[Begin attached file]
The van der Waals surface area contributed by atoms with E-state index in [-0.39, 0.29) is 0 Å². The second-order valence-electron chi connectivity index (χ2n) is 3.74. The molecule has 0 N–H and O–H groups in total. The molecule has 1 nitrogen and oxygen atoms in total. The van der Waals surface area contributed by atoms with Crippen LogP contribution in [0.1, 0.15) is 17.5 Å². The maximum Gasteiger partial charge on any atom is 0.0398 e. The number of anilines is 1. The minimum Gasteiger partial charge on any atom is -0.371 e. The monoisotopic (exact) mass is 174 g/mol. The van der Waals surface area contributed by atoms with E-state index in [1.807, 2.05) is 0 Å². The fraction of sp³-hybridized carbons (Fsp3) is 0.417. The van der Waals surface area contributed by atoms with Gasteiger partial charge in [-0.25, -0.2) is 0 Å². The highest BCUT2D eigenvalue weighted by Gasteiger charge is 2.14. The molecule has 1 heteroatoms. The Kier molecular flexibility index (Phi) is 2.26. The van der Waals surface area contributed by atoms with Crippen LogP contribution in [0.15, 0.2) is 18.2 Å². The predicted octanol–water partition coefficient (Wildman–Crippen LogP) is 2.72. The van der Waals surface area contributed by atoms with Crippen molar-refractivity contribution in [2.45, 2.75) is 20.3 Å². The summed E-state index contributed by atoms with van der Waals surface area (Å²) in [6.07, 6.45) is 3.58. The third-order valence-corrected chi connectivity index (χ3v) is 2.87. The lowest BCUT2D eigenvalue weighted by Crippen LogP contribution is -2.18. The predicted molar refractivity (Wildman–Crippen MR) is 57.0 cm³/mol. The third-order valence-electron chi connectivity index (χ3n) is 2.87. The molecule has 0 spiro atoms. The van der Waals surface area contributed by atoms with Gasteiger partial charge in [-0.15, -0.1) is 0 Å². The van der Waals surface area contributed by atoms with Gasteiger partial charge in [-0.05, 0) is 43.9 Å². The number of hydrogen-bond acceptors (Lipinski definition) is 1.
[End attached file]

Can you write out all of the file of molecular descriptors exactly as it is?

The van der Waals surface area contributed by atoms with E-state index in [-0.39, 0.29) is 0 Å². The second-order valence-electron chi connectivity index (χ2n) is 3.74. The molecule has 0 N–H and O–H groups in total. The molecule has 1 nitrogen and oxygen atoms in total. The van der Waals surface area contributed by atoms with Crippen LogP contribution in [0.1, 0.15) is 17.5 Å². The maximum Gasteiger partial charge on any atom is 0.0398 e. The number of anilines is 1. The minimum Gasteiger partial charge on any atom is -0.371 e. The monoisotopic (exact) mass is 174 g/mol. The van der Waals surface area contributed by atoms with E-state index in [1.807, 2.05) is 0 Å². The fraction of sp³-hybridized carbons (Fsp3) is 0.417. The van der Waals surface area contributed by atoms with Gasteiger partial charge in [-0.25, -0.2) is 0 Å². The highest BCUT2D eigenvalue weighted by Gasteiger charge is 2.14. The molecule has 1 heteroatoms. The Kier molecular flexibility index (Phi) is 2.26. The van der Waals surface area contributed by atoms with Crippen LogP contribution in [0.15, 0.2) is 18.2 Å². The predicted octanol–water partition coefficient (Wildman–Crippen LogP) is 2.72. The van der Waals surface area contributed by atoms with Crippen molar-refractivity contribution in [2.45, 2.75) is 20.3 Å². The summed E-state index contributed by atoms with van der Waals surface area (Å²) in [6.07, 6.45) is 3.58. The third-order valence-corrected chi connectivity index (χ3v) is 2.87. The lowest BCUT2D eigenvalue weighted by Crippen LogP contribution is -2.18. The predicted molar refractivity (Wildman–Crippen MR) is 57.0 cm³/mol. The third-order valence-electron chi connectivity index (χ3n) is 2.87. The molecule has 0 spiro atoms. The van der Waals surface area contributed by atoms with Gasteiger partial charge in [-0.15, -0.1) is 0 Å². The van der Waals surface area contributed by atoms with Gasteiger partial charge in [-0.05, 0) is 43.9 Å². The number of hydrogen-bond acceptors (Lipinski definition) is 1.